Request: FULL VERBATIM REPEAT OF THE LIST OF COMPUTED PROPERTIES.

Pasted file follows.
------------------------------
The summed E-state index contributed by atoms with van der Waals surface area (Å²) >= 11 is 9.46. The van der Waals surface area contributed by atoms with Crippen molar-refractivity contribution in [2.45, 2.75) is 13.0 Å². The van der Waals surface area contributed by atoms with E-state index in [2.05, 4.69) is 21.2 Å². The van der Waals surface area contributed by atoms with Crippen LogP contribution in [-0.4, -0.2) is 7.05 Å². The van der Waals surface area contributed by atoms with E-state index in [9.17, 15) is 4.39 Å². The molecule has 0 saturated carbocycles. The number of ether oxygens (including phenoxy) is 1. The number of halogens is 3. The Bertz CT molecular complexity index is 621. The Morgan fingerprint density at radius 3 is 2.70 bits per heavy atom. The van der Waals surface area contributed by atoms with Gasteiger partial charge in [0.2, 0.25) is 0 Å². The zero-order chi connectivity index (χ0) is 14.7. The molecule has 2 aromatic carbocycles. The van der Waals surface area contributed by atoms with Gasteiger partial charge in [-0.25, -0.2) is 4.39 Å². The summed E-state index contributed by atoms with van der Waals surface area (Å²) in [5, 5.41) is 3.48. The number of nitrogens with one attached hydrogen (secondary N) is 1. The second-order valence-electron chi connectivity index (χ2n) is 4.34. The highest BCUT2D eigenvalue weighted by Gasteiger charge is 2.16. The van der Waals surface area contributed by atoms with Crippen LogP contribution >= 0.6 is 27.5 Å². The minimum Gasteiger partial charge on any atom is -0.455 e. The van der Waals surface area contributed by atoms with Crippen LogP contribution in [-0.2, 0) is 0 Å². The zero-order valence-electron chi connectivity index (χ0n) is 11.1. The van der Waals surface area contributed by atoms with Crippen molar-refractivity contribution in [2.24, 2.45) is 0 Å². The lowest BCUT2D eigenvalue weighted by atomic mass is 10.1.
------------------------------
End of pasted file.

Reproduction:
The summed E-state index contributed by atoms with van der Waals surface area (Å²) >= 11 is 9.46. The van der Waals surface area contributed by atoms with Crippen molar-refractivity contribution in [2.45, 2.75) is 13.0 Å². The van der Waals surface area contributed by atoms with E-state index in [2.05, 4.69) is 21.2 Å². The van der Waals surface area contributed by atoms with Crippen LogP contribution in [-0.4, -0.2) is 7.05 Å². The van der Waals surface area contributed by atoms with E-state index in [9.17, 15) is 4.39 Å². The molecule has 0 saturated carbocycles. The number of ether oxygens (including phenoxy) is 1. The number of halogens is 3. The Bertz CT molecular complexity index is 621. The Morgan fingerprint density at radius 3 is 2.70 bits per heavy atom. The van der Waals surface area contributed by atoms with Gasteiger partial charge in [0.2, 0.25) is 0 Å². The zero-order chi connectivity index (χ0) is 14.7. The molecule has 2 aromatic carbocycles. The van der Waals surface area contributed by atoms with Gasteiger partial charge in [-0.25, -0.2) is 4.39 Å². The summed E-state index contributed by atoms with van der Waals surface area (Å²) in [5, 5.41) is 3.48. The number of nitrogens with one attached hydrogen (secondary N) is 1. The second-order valence-electron chi connectivity index (χ2n) is 4.34. The highest BCUT2D eigenvalue weighted by Gasteiger charge is 2.16. The van der Waals surface area contributed by atoms with Crippen LogP contribution >= 0.6 is 27.5 Å². The minimum Gasteiger partial charge on any atom is -0.455 e. The van der Waals surface area contributed by atoms with Crippen LogP contribution in [-0.2, 0) is 0 Å². The zero-order valence-electron chi connectivity index (χ0n) is 11.1. The van der Waals surface area contributed by atoms with Crippen molar-refractivity contribution in [2.24, 2.45) is 0 Å². The lowest BCUT2D eigenvalue weighted by atomic mass is 10.1.